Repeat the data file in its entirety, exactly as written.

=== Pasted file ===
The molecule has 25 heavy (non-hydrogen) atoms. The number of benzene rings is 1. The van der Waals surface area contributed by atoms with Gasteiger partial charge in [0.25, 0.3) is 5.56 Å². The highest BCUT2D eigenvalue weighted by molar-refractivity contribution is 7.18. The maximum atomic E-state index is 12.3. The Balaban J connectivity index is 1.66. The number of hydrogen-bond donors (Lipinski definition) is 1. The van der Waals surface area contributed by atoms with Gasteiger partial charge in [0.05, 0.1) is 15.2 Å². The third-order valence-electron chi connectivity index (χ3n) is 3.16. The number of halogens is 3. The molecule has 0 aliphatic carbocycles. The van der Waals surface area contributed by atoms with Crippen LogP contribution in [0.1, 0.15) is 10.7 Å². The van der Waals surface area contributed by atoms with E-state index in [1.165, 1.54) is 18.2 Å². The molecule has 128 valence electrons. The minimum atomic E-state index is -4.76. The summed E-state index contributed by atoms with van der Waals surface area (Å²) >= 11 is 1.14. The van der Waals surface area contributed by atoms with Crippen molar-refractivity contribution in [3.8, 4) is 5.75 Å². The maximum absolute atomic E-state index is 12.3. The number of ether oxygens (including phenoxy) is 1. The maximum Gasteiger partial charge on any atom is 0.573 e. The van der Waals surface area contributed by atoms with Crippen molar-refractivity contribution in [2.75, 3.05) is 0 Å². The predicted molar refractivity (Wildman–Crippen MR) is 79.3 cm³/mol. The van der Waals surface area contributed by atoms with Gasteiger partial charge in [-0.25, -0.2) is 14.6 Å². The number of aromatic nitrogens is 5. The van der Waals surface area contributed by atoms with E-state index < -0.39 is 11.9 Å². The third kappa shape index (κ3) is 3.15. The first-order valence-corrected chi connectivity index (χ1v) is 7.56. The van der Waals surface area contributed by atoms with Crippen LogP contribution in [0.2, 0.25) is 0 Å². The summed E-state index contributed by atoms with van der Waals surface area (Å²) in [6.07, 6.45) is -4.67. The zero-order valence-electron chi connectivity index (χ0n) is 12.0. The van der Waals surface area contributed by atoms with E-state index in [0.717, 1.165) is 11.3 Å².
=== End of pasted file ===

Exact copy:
The molecule has 25 heavy (non-hydrogen) atoms. The number of benzene rings is 1. The van der Waals surface area contributed by atoms with Gasteiger partial charge in [0.25, 0.3) is 5.56 Å². The highest BCUT2D eigenvalue weighted by molar-refractivity contribution is 7.18. The maximum atomic E-state index is 12.3. The Balaban J connectivity index is 1.66. The number of hydrogen-bond donors (Lipinski definition) is 1. The van der Waals surface area contributed by atoms with Gasteiger partial charge in [0.05, 0.1) is 15.2 Å². The third-order valence-electron chi connectivity index (χ3n) is 3.16. The number of halogens is 3. The molecule has 0 aliphatic carbocycles. The van der Waals surface area contributed by atoms with Crippen LogP contribution in [0.1, 0.15) is 10.7 Å². The van der Waals surface area contributed by atoms with E-state index in [1.165, 1.54) is 18.2 Å². The molecule has 128 valence electrons. The minimum atomic E-state index is -4.76. The summed E-state index contributed by atoms with van der Waals surface area (Å²) >= 11 is 1.14. The van der Waals surface area contributed by atoms with Crippen molar-refractivity contribution in [3.8, 4) is 5.75 Å². The maximum absolute atomic E-state index is 12.3. The number of ether oxygens (including phenoxy) is 1. The maximum Gasteiger partial charge on any atom is 0.573 e. The van der Waals surface area contributed by atoms with Crippen molar-refractivity contribution in [2.75, 3.05) is 0 Å². The predicted molar refractivity (Wildman–Crippen MR) is 79.3 cm³/mol. The van der Waals surface area contributed by atoms with Gasteiger partial charge in [-0.25, -0.2) is 14.6 Å². The number of aromatic nitrogens is 5. The van der Waals surface area contributed by atoms with E-state index < -0.39 is 11.9 Å². The third kappa shape index (κ3) is 3.15. The first-order valence-corrected chi connectivity index (χ1v) is 7.56. The van der Waals surface area contributed by atoms with Crippen LogP contribution in [0.2, 0.25) is 0 Å². The summed E-state index contributed by atoms with van der Waals surface area (Å²) in [6.07, 6.45) is -4.67. The zero-order valence-electron chi connectivity index (χ0n) is 12.0. The van der Waals surface area contributed by atoms with E-state index in [0.717, 1.165) is 11.3 Å².